Alternative Separation-Divorce (S-D) Care

Separation-Divorce (S-D) Care

A standard definition for the word "care" is: "that which is necessary for the health, welfare, maintenance, and protection of someone or something". Separation-divorce care (S-D care) is care that is rendered to children, parents, and families prior to, during, and after separation and divorce.

In general, there are two kinds of S-D care: 1) traditional S-D care, and 2) alternative S-D care. Traditional S-D care has a long history that starts in antiquity, and has gradually evolved into a complex and confusing array of public and private sector activities. In the USA, it is supervised by approximately 3,300 local family courts that revolve around the opinions of judges and lawyers, and that vary widely in standards of practice. In contrast, alternative S-D care has a short history, much of which is an outgrowth of the failures of traditional S-D care. Alternative S-D care uses scientifically tested, and psychologically valid, mechanisms that are focused on children, parents, and families. Since the emphasis in alternative S-D care is on evidence-based interventions that can be shown to be effective, alternative S-D care is much more precise, supportable, and cost effective.

Traditional versus Alternative Approaches to S-D Care
Traditional S-D care is mostly provided by legal practitioners who present antagonistic, inflexible solutions in a court atmosphere. Traditional S-D care is extremely expensive, and, as a result of its high expense, fully covers only small parts of the target population (parents). Parents who are unable to obtain coverage through traditional S-D care, but who require attention, are handled in a patchwork of non-represented court appearances, government agencies, and programs that are typically based on observations provided by local social services agencies and schools. As a result, most traditional S-D care is not overseen by a medically or psychologically qualified individual.

In contrast, in alternative S-D care, scientific practitioners find mutually agreeable, flexible, and changeable solutions. Alternative S-D care is relatively inexpensive, and, as a result of its cost effectiveness, is available to a much wider portion of the target population (children, parents, and families, in that order). In alternative S-D care, children/parents/families are overseen by individuals who are trained in the medical and psychological sciences and/or closely related fields.

Characteristic of Care
Traditional S-D Care
Alternative S-D Care
Primary care organization
Family court
Non-family court
Treatment style
Problem oriented
Secondary care organizations
Local legal community, Social services, Schools
Local scientific community, Parents
Priority of treatment
Children, Parents, and Families in that order
Child care specialists
Typically consists of court-appointed, non-community based practitioners who are selected by judges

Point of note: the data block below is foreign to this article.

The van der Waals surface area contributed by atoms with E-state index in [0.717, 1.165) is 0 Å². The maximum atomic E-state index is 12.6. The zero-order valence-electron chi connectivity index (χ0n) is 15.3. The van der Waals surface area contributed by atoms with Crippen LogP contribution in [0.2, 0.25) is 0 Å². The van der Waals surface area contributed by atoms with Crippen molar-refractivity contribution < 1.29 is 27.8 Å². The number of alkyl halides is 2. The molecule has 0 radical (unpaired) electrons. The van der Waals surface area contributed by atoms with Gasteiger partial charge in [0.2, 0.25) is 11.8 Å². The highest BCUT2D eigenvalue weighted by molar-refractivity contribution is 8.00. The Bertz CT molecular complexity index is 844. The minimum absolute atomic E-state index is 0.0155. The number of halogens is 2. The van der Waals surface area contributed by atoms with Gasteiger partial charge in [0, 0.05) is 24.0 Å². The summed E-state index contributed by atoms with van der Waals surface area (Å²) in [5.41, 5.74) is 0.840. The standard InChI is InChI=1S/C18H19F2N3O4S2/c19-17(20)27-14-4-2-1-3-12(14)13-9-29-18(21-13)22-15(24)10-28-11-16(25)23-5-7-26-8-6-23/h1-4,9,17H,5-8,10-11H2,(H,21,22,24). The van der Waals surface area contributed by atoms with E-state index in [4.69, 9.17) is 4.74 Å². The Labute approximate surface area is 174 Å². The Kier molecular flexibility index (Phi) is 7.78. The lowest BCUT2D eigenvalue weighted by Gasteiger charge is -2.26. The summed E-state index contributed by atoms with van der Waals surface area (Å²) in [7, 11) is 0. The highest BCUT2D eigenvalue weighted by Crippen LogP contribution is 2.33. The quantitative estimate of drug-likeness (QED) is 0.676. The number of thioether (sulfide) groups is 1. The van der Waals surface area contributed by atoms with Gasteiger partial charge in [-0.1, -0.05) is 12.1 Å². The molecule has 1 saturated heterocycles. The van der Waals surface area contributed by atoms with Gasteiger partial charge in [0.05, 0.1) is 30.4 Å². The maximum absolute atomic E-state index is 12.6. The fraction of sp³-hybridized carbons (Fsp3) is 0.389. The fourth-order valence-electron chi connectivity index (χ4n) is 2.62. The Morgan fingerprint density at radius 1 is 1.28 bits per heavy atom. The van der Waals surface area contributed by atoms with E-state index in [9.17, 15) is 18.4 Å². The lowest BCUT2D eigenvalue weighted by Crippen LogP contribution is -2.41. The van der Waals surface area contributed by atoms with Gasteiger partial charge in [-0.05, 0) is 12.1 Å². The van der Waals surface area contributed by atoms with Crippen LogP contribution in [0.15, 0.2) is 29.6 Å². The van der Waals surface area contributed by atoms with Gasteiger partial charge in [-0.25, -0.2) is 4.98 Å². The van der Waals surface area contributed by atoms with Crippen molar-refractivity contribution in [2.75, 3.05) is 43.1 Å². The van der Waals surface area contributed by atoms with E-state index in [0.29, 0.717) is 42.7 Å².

Community-based medical and psychological practitioners
Extremely high
Cost effective
Philosophy of treatment
Parental interaction
Changeability of solutions
Flexibility is an ongoing goal of treatment
Child protection
None ever demonstrated
Child protection is an ongoing goal of treatment

The objective of alternative S-D care is to promote non-legalistic, cost-effective, non-confrontational solutions. It starts by identifying services in the local community that emphasize the best alternatives available for both children and parents of divorce. Thus, the first key step in implementing alternative S-D care in a community is to rate the available services according to their compliance with alternative care principles. Alternative care principles in turn assert that the best S-D care alternatives are based on non-judgmental, non-accusatory supportive care for children, parents, and families. Early results for alternative S-D care indicate that it is associated with beneficial short-term and long-term outcomes, and with a decrease in short-term and long-term adverse consequences.

FCS promotes the establishment of local alternative S-D care networks in 3 steps:

1. Identification of effective and price conscious alternative S-D care providers by:
   Identifying the key characteristics that are associated with good alternative S-D care providers.
   Developing rating systems, algorithms, and other similar tools which measure where providers lie on the standard alternative
   S-D care spectrum.
   Publishing ratings that allow consumers to reliably choose alternative S-D care.

2. Identification of S-D information of interest by:
   Scanning and presenting current news items of interest.
   Performing summaries and reviews of the published scientific and legal literature pertinent to S-D care.
   Organizing consensus conferences and commissioning well-designed studies that test S-D care hypotheses.

3. Development of advocacy and feedback mechanisms that promote alternative S-D care by:
   Developing and publishing standards of S-D care.
   Developing feedback systems aimed at judges, administrators, politicians, and other public and private participants.